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Reliability of home CPAP titration with different automatic CPAP devices
Respiratory Research volume 9, Article number: 56 (2008)
CPAP titration may be completed by automatic apparatus. However, differences in pressure behaviour could interfere with the reliability of pressure recommendations. Our objective was to compare pressure behaviour and effective pressure recommendations between three Automatic CPAP machines (Autoset Spirit, Remstar Auto, GK 420).
Sixteen untreated obstructive sleep apnea patients were randomly allocated to one of the 3 tested machines for a one-week home titration trial in a crossover design with a 10 days washout period between trials.
The median pressure value was significantly lower with machine GK 420 (5.9 +/- 1.8 cm H2O) than with the other devices both after one night and one week of CPAP titration (7.4 +/- 1.3 and 6.6 +/- 1.9 cm H2O). The maximal pressure obtained over the one-week titration was significantly higher with Remstar Auto (12.6 +/- 2.4 cm H2O, Mean +/- SD) than with the two other ones (10.9 +/- 1.0 and 11.0 +/- 2.4 cm H2O). The variance in pressure recommendation significantly differed between the three machines after one night and between Autoset Spirit and the two other machines after 1 week.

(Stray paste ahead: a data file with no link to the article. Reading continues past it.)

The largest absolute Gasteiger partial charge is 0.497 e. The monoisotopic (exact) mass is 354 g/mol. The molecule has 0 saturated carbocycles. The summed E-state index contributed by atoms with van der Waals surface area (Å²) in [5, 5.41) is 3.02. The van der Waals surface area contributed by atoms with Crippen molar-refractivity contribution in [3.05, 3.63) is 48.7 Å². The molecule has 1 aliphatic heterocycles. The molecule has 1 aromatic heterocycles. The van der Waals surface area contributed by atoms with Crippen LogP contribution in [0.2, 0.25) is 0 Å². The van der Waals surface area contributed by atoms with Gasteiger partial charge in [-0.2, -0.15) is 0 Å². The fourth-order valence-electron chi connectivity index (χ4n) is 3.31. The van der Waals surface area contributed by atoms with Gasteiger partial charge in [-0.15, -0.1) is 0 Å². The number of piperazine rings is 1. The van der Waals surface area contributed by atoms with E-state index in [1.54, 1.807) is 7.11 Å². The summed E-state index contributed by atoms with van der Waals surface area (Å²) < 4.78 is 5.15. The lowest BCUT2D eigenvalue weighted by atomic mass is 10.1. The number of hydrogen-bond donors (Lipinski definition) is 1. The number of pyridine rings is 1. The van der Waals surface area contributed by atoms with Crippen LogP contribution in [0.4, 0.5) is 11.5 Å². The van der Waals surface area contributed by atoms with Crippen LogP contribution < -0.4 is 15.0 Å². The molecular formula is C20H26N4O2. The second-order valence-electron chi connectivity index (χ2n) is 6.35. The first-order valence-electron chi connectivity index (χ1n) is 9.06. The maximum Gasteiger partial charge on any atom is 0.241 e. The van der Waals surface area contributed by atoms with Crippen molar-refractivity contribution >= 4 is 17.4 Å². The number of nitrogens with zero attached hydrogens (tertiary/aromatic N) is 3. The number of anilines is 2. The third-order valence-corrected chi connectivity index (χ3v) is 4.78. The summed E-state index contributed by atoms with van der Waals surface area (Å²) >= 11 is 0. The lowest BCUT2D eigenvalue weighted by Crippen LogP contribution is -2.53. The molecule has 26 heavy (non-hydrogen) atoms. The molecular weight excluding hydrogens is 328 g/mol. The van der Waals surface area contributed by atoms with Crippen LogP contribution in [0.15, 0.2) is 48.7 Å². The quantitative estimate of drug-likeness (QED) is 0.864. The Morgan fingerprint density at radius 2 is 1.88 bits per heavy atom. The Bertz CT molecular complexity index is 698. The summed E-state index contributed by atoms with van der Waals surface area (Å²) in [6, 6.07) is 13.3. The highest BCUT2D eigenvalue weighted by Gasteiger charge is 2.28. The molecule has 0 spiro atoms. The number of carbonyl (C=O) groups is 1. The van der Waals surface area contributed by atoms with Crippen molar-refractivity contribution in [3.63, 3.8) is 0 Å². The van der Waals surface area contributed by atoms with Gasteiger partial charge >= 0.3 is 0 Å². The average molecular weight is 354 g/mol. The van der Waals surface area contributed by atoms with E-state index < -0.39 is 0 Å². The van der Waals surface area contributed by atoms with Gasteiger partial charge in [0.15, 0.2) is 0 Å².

Pressure behaviour and pressure recommendation significantly differ between Auto CPAP machines both after one night and one week of home titration.
Obstructive sleep apnea hypopnea syndrome (OSAHS) is highly prevalent in the middle age active population [1, 2]. The consequences of obstructive breathing disturbances on sleep structure and continuity, tissue oxygenation, hemodynamic variables and on the release of systemic inflammatory mediators can account for vigilance and quality of life impairments  as well as for the increase in morbidity and mortality [4–7]. Nasal continuous positive airway pressure (CPAP) represents a very effective treatment for OSAHS as demonstrated by the results of different randomized controlled [8–11] and non-randomized trials .